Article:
If you’re constantly being interrupted by people – clients, team, and so on – when you’re in the middle of work and the sounds of Slack and Voxer messages are starting to drive you around the bend, consider this: turn them off. Not just the sound, but the notifications themselves, too.
I know that can be a bit worrisome for people. Oftentimes my clients are afraid that they’re going to miss something important… but if you schedule once or twice daily check-ins, people aren’t going to wait any longer than 4-8 working hours, are they? That’s hardly a disaster, and you can have a backup plan (with your OBM or COO, for example) if there’s a real emergency (not just a perceived emergency) that needs your immediate attention.
You may not even notice how much time you’re spending on comms, on and off, throughout the day. If that’s you, perhaps you could try tracking your time using something like Toggl or Harvest to see just how much and often you’re breaking your focus to answer a question or find someone something they need?
Although I’m someone who thinks she easily ‘bounces back’ from interruptions, that’s pretty much a farce and most people aren’t… which brings me to my next point…
Yes, it’s probably not new information to you that distractions stall our productivity, but how aware of your distractions were you and the effect they were having? Studies have shown that regular distractions when working on challenging mental tasks can slow our thinking by almost 50%!
To find out where your focus is being broken, be sure to answer the following questions… they’re incredibly revealing!
- My most common distractions and/or competing interests are…
- I can eliminate or minimize these distractions and/or competing interests by…
Brendon Burchard argues that one of the biggest focus breaks (and actually, energy leaks!) he sees in people are the transitions between activities and tasks, so let’s talk about that.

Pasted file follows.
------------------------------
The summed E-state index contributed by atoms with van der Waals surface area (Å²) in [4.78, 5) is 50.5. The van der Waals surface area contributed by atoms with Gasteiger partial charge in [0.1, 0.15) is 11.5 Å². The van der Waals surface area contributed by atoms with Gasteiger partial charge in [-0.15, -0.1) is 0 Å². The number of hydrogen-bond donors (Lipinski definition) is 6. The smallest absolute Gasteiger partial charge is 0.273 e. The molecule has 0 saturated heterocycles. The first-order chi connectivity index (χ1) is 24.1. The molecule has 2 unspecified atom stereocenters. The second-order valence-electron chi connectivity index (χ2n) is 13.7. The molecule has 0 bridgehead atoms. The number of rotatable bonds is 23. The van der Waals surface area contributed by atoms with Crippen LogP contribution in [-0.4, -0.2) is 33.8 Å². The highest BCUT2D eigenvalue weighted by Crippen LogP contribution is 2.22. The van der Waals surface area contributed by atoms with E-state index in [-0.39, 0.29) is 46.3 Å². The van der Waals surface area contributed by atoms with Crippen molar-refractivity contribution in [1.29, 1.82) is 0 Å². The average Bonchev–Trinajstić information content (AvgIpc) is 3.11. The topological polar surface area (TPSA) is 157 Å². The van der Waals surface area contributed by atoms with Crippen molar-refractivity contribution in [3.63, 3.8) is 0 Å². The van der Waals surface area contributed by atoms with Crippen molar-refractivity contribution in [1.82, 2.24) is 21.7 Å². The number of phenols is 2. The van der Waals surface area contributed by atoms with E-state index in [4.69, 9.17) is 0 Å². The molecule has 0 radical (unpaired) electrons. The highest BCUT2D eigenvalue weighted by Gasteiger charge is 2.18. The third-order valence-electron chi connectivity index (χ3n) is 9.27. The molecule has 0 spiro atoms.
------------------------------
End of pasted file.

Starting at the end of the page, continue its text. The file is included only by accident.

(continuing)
When you get up in the morning, that’s a transition – you’ve gone from a sleeping to a waking state. Getting ready to making coffee and breakfast? Another transition. Drinking that coffee and eating that breakfast to cleaning up after yourself? Another transition. Dropping your kids off at school to getting to work? Another transition. And then just think how many ‘home’ activities you switch between daily, never mind all the work-related activities.
One of the ways I minimize distractions is by time-blocking, a.k.a. Placing tasks not just in order or priority, but bundling the same TYPES of task together so I don’t lose too much focus or energy as I move from one thing to the next. For me that might look like placing right-brained (creative/intuition) tasks together like brainstorming or writing, and left-brained (logical/rational) tasks together like data collection/analysis or admin. I also like to block my meetings, where possible, so I don’t keep getting pulled into Zoom rooms when I’m in flow or on a roll.
If you aren’t time-blocking this yet, I *highly* recommend it. Even if it’s just splitting the week up into meeting days and focused workdays to start off with. Also, it should go without saying that if you want to be productive multitasking is a no-go. You can hardly achieve peak concentration if you’re trying to do more than one thing at a time.
So there you have it! My top 3 high performance, productivity habits – goals, energy, and focus. I know you may resist making some of these changes, but if you feel any reluctance to adopt these habits remember that committing to doing so is a way of committing to yourself and your success.
If you need further support from myself and James with your productivity so you can actually go and get all the goals you set in your business and beyond, have you considered applying for a VIP Day?
If you work with us face-to-face for a day as a VIP, whether that be on your own or in a group, you’ll have the benefit of learning the productivity habits you personally need to adopt to perform at your peak, as well as the other things you need to have to be a high performer, such as influence, courage, and CLARITY.